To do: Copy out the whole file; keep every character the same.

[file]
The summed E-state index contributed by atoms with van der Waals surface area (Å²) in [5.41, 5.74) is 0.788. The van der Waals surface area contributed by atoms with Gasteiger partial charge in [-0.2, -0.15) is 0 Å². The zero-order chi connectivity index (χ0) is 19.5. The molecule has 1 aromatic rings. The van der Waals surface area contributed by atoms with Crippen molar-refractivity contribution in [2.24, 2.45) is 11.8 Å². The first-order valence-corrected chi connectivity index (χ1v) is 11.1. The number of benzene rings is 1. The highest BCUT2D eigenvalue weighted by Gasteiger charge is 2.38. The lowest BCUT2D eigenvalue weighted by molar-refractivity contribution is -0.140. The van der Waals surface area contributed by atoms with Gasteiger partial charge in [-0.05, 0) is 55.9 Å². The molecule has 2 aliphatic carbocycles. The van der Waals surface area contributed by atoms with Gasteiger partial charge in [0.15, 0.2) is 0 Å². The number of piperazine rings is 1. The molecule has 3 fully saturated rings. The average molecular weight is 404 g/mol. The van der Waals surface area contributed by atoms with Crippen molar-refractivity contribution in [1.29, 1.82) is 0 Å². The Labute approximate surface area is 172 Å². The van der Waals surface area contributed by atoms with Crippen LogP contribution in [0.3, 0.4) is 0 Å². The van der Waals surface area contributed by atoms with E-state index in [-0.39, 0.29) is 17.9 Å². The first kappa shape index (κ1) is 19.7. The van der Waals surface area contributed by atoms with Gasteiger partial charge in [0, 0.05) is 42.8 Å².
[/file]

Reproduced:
The summed E-state index contributed by atoms with van der Waals surface area (Å²) in [5.41, 5.74) is 0.788. The van der Waals surface area contributed by atoms with Gasteiger partial charge in [-0.2, -0.15) is 0 Å². The zero-order chi connectivity index (χ0) is 19.5. The molecule has 1 aromatic rings. The van der Waals surface area contributed by atoms with Crippen molar-refractivity contribution in [2.24, 2.45) is 11.8 Å². The first-order valence-corrected chi connectivity index (χ1v) is 11.1. The number of benzene rings is 1. The highest BCUT2D eigenvalue weighted by Gasteiger charge is 2.38. The lowest BCUT2D eigenvalue weighted by molar-refractivity contribution is -0.140. The van der Waals surface area contributed by atoms with Gasteiger partial charge in [-0.05, 0) is 55.9 Å². The molecule has 2 aliphatic carbocycles. The van der Waals surface area contributed by atoms with Gasteiger partial charge in [0.15, 0.2) is 0 Å². The number of piperazine rings is 1. The molecule has 3 fully saturated rings. The average molecular weight is 404 g/mol. The van der Waals surface area contributed by atoms with Crippen molar-refractivity contribution in [1.29, 1.82) is 0 Å². The Labute approximate surface area is 172 Å². The van der Waals surface area contributed by atoms with Crippen LogP contribution in [0.3, 0.4) is 0 Å². The van der Waals surface area contributed by atoms with E-state index in [-0.39, 0.29) is 17.9 Å². The first kappa shape index (κ1) is 19.7. The van der Waals surface area contributed by atoms with Gasteiger partial charge in [0, 0.05) is 42.8 Å².